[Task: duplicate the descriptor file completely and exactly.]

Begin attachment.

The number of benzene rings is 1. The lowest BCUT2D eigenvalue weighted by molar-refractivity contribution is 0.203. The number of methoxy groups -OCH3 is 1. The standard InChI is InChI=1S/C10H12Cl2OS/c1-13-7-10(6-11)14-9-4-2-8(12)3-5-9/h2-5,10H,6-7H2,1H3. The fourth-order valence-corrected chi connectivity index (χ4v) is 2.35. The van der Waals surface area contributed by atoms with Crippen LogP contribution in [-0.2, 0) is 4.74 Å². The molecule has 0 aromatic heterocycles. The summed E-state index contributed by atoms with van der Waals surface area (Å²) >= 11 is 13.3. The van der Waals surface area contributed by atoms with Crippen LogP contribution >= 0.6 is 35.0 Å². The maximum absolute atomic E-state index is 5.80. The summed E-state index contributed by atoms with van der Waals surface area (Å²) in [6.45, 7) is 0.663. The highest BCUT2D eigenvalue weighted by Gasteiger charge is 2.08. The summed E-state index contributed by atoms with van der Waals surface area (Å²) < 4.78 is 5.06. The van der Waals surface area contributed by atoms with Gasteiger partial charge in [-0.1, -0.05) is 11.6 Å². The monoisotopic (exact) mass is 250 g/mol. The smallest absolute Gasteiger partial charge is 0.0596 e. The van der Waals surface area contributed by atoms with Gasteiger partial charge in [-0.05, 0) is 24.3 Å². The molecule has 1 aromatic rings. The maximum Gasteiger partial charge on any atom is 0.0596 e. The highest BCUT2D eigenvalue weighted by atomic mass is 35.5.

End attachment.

The number of benzene rings is 1. The lowest BCUT2D eigenvalue weighted by molar-refractivity contribution is 0.203. The number of methoxy groups -OCH3 is 1. The standard InChI is InChI=1S/C10H12Cl2OS/c1-13-7-10(6-11)14-9-4-2-8(12)3-5-9/h2-5,10H,6-7H2,1H3. The fourth-order valence-corrected chi connectivity index (χ4v) is 2.35. The van der Waals surface area contributed by atoms with Crippen LogP contribution in [-0.2, 0) is 4.74 Å². The molecule has 0 aromatic heterocycles. The summed E-state index contributed by atoms with van der Waals surface area (Å²) >= 11 is 13.3. The van der Waals surface area contributed by atoms with Crippen LogP contribution >= 0.6 is 35.0 Å². The maximum absolute atomic E-state index is 5.80. The summed E-state index contributed by atoms with van der Waals surface area (Å²) in [6.45, 7) is 0.663. The highest BCUT2D eigenvalue weighted by Gasteiger charge is 2.08. The summed E-state index contributed by atoms with van der Waals surface area (Å²) < 4.78 is 5.06. The van der Waals surface area contributed by atoms with Gasteiger partial charge in [-0.1, -0.05) is 11.6 Å². The monoisotopic (exact) mass is 250 g/mol. The smallest absolute Gasteiger partial charge is 0.0596 e. The van der Waals surface area contributed by atoms with Gasteiger partial charge in [-0.05, 0) is 24.3 Å². The molecule has 1 aromatic rings. The maximum Gasteiger partial charge on any atom is 0.0596 e. The highest BCUT2D eigenvalue weighted by atomic mass is 35.5.